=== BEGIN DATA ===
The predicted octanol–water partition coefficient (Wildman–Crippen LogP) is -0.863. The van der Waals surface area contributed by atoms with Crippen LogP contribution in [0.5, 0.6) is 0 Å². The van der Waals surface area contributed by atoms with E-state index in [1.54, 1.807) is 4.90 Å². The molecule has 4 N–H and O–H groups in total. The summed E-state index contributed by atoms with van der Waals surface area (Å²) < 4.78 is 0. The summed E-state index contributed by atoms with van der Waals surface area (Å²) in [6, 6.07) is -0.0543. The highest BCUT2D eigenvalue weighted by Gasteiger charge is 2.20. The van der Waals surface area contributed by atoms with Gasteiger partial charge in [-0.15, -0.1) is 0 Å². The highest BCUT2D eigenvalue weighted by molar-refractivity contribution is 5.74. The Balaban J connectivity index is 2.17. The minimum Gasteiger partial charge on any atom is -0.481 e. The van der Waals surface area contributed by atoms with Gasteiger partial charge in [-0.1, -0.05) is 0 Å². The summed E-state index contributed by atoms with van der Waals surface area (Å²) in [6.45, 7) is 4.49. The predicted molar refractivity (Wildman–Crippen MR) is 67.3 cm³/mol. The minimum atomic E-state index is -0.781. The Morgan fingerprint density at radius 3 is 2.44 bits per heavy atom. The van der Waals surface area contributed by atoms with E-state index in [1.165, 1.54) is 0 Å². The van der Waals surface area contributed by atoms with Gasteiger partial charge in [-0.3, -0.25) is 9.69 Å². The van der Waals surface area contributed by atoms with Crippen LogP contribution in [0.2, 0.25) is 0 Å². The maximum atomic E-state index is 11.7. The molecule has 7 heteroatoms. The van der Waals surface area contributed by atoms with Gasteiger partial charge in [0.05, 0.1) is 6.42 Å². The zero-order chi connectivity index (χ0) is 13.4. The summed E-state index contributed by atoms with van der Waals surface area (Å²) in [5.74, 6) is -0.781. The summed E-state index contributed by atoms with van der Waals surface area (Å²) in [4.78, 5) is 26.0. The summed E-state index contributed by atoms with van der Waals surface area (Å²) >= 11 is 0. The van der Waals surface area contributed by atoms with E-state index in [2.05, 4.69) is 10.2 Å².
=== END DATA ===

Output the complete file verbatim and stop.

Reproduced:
The predicted octanol–water partition coefficient (Wildman–Crippen LogP) is -0.863. The van der Waals surface area contributed by atoms with Crippen LogP contribution in [0.5, 0.6) is 0 Å². The van der Waals surface area contributed by atoms with E-state index in [1.54, 1.807) is 4.90 Å². The molecule has 4 N–H and O–H groups in total. The summed E-state index contributed by atoms with van der Waals surface area (Å²) < 4.78 is 0. The summed E-state index contributed by atoms with van der Waals surface area (Å²) in [6, 6.07) is -0.0543. The highest BCUT2D eigenvalue weighted by Gasteiger charge is 2.20. The van der Waals surface area contributed by atoms with Gasteiger partial charge in [-0.15, -0.1) is 0 Å². The highest BCUT2D eigenvalue weighted by molar-refractivity contribution is 5.74. The Balaban J connectivity index is 2.17. The minimum Gasteiger partial charge on any atom is -0.481 e. The van der Waals surface area contributed by atoms with Gasteiger partial charge in [-0.1, -0.05) is 0 Å². The summed E-state index contributed by atoms with van der Waals surface area (Å²) in [6.45, 7) is 4.49. The predicted molar refractivity (Wildman–Crippen MR) is 67.3 cm³/mol. The minimum atomic E-state index is -0.781. The Morgan fingerprint density at radius 3 is 2.44 bits per heavy atom. The van der Waals surface area contributed by atoms with E-state index in [1.165, 1.54) is 0 Å². The van der Waals surface area contributed by atoms with Gasteiger partial charge in [-0.3, -0.25) is 9.69 Å². The van der Waals surface area contributed by atoms with Crippen LogP contribution in [0.2, 0.25) is 0 Å². The maximum atomic E-state index is 11.7. The molecule has 7 heteroatoms. The van der Waals surface area contributed by atoms with Gasteiger partial charge in [0.05, 0.1) is 6.42 Å². The zero-order chi connectivity index (χ0) is 13.4. The summed E-state index contributed by atoms with van der Waals surface area (Å²) in [5.74, 6) is -0.781. The summed E-state index contributed by atoms with van der Waals surface area (Å²) in [4.78, 5) is 26.0. The summed E-state index contributed by atoms with van der Waals surface area (Å²) >= 11 is 0. The van der Waals surface area contributed by atoms with E-state index in [2.05, 4.69) is 10.2 Å².